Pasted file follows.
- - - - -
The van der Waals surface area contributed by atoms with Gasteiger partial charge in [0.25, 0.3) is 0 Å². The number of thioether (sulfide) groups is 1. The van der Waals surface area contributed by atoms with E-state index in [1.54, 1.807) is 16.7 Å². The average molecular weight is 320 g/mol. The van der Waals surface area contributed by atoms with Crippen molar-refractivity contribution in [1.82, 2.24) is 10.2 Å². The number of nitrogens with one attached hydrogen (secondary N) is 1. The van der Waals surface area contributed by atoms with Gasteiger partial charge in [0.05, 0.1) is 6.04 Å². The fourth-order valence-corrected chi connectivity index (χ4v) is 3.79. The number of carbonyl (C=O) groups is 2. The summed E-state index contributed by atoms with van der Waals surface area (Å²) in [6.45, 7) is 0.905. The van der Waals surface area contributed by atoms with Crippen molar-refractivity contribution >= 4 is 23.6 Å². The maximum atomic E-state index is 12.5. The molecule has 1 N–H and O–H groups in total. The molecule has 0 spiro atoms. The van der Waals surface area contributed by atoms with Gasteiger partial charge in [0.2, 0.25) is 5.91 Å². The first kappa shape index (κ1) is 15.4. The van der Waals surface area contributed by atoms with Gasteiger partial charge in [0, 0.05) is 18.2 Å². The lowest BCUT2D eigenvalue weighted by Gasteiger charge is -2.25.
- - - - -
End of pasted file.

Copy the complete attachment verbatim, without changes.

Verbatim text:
The van der Waals surface area contributed by atoms with Gasteiger partial charge in [0.25, 0.3) is 0 Å². The number of thioether (sulfide) groups is 1. The van der Waals surface area contributed by atoms with E-state index in [1.54, 1.807) is 16.7 Å². The average molecular weight is 320 g/mol. The van der Waals surface area contributed by atoms with Crippen molar-refractivity contribution in [1.82, 2.24) is 10.2 Å². The number of nitrogens with one attached hydrogen (secondary N) is 1. The van der Waals surface area contributed by atoms with Gasteiger partial charge in [0.05, 0.1) is 6.04 Å². The fourth-order valence-corrected chi connectivity index (χ4v) is 3.79. The number of carbonyl (C=O) groups is 2. The summed E-state index contributed by atoms with van der Waals surface area (Å²) in [6.45, 7) is 0.905. The van der Waals surface area contributed by atoms with Crippen molar-refractivity contribution >= 4 is 23.6 Å². The maximum atomic E-state index is 12.5. The molecule has 1 N–H and O–H groups in total. The molecule has 0 spiro atoms. The van der Waals surface area contributed by atoms with Gasteiger partial charge in [0.2, 0.25) is 5.91 Å². The first kappa shape index (κ1) is 15.4. The van der Waals surface area contributed by atoms with Gasteiger partial charge in [0, 0.05) is 18.2 Å². The lowest BCUT2D eigenvalue weighted by Gasteiger charge is -2.25.